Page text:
“Ideals are like the stars. We never reach them but, like the mariners on the sea, we chart our course by them” (Carl Shurz).
IDEALS ARE IDEAS OF A PARTICULAR KIND. They are ideas about how we think things in the world ought to be — and how we want them to be. They are, as Shurz suggests, the “stars” by which we navigate: our principles, values, goals, standards, and aspirations.
Our ideals are very important, to say the least, and because they are important, they should be protected. From time to time, it is wise to reevaluate our ideals. Occasionally, we may need to change them or improve them. But once we have determined what our ideals are, we should refuse to give them up. Our ideals should never be for sale.
It’s a hard world, and all of us face situations in which we are tempted to sell out and compromise our ideals. But Charles R. Swindoll was right when he said, “Character is always lost when a high ideal is sacrificed on the altar of conformity and popularity.”
But in addition to guarding our ideals, we need to follow them. As our guiding “stars,” they won’t help us if we don’t steer by them. When we are making decisions, especially the big decisions in life, we need to pay less attention to the difficulties of the immediate moment and more attention to our ideals. “Never look down to test the ground before taking your next step: only he who keeps his eye fixed on the far horizon will find his right road” (Dag Hammarskjöld). So our highest thoughts should be the ones that guide our decisions.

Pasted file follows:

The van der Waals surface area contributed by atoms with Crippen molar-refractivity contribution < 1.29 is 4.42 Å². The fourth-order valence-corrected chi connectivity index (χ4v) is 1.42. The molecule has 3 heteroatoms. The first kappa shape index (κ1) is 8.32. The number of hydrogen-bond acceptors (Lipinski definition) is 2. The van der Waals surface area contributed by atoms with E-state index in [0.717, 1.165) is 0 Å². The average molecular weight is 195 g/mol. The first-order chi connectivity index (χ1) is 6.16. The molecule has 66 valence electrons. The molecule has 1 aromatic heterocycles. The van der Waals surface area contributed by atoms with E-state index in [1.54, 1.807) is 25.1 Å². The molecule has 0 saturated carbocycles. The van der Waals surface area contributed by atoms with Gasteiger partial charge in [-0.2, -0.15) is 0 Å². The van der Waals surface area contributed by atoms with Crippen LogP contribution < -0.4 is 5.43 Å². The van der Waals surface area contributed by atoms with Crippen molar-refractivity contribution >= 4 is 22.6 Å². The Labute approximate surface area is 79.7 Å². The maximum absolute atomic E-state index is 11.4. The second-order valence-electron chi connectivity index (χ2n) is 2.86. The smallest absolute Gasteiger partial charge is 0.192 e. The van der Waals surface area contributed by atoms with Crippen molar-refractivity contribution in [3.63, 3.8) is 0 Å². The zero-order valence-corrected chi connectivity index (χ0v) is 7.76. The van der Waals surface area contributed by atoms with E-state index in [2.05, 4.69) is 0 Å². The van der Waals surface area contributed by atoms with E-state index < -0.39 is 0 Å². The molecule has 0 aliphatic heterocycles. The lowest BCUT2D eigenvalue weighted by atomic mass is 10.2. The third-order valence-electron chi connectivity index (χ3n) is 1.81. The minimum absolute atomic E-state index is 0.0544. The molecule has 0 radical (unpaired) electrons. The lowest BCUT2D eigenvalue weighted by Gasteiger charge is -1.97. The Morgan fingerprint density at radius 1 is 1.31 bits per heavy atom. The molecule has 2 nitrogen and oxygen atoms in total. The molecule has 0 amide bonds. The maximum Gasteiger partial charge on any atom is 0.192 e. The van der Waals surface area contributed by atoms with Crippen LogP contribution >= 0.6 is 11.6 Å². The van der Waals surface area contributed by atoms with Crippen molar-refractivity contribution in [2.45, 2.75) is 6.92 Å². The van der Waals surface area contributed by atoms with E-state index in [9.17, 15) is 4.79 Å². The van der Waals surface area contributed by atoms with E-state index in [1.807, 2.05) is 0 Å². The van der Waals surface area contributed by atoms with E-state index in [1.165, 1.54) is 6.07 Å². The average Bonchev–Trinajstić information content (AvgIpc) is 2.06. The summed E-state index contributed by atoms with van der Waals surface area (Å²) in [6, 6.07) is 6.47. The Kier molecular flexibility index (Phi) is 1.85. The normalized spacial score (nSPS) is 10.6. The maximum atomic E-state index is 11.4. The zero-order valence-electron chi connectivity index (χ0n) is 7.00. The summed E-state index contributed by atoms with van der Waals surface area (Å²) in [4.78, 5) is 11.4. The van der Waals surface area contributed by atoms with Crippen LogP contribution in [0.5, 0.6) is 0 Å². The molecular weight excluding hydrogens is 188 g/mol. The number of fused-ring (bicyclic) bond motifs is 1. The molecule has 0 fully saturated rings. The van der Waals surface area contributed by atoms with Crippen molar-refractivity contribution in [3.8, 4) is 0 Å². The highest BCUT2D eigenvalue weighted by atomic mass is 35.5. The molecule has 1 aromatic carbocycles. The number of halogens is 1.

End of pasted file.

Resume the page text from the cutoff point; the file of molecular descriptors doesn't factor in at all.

If it’s important to be mindful of our own ideals, then we should pay attention to the ideals of others as well. Specifically, we need to consider people’s ideals when we are forming our judgments or assessments of them. As Harold Nicolson said, “We are all inclined to judge ourselves by our ideals, but others, by their acts.” How much better it would be if, when we are forming judgments of our friends and loved ones, we took their ideals into account. They may have fallen short of their ideals (just as we have fallen short of ours), but that which they are striving for should count for something. The thing that matters is not only where a person is right now but where they desire to go.
“I love you for what you are, but I love you yet more for what you are going to be. I love you not so much for your realities as for your ideals” (Carl Sandburg).